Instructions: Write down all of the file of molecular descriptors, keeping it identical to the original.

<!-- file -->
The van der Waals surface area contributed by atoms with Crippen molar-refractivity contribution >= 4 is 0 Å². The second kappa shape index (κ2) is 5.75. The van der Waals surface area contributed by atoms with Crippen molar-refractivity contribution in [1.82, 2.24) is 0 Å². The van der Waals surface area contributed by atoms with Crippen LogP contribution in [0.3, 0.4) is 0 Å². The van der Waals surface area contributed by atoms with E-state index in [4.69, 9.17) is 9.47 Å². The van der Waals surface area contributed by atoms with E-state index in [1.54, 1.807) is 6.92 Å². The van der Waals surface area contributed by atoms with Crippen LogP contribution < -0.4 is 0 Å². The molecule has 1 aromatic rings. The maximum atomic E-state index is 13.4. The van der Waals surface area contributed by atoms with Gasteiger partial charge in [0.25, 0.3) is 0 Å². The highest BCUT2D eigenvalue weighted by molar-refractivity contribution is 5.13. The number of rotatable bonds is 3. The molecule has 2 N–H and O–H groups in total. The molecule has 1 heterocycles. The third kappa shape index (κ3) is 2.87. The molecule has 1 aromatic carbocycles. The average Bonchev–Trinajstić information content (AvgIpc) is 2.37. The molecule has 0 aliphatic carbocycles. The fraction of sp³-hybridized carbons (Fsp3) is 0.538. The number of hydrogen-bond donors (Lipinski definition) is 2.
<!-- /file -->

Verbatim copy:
The van der Waals surface area contributed by atoms with Crippen molar-refractivity contribution >= 4 is 0 Å². The second kappa shape index (κ2) is 5.75. The van der Waals surface area contributed by atoms with Crippen molar-refractivity contribution in [1.82, 2.24) is 0 Å². The van der Waals surface area contributed by atoms with Crippen LogP contribution in [0.3, 0.4) is 0 Å². The van der Waals surface area contributed by atoms with E-state index in [4.69, 9.17) is 9.47 Å². The van der Waals surface area contributed by atoms with E-state index in [1.54, 1.807) is 6.92 Å². The van der Waals surface area contributed by atoms with Crippen LogP contribution < -0.4 is 0 Å². The molecule has 1 aromatic rings. The maximum atomic E-state index is 13.4. The van der Waals surface area contributed by atoms with Gasteiger partial charge in [0.25, 0.3) is 0 Å². The highest BCUT2D eigenvalue weighted by molar-refractivity contribution is 5.13. The number of rotatable bonds is 3. The molecule has 2 N–H and O–H groups in total. The molecule has 1 heterocycles. The third kappa shape index (κ3) is 2.87. The molecule has 1 aromatic carbocycles. The average Bonchev–Trinajstić information content (AvgIpc) is 2.37. The molecule has 0 aliphatic carbocycles. The fraction of sp³-hybridized carbons (Fsp3) is 0.538. The number of hydrogen-bond donors (Lipinski definition) is 2.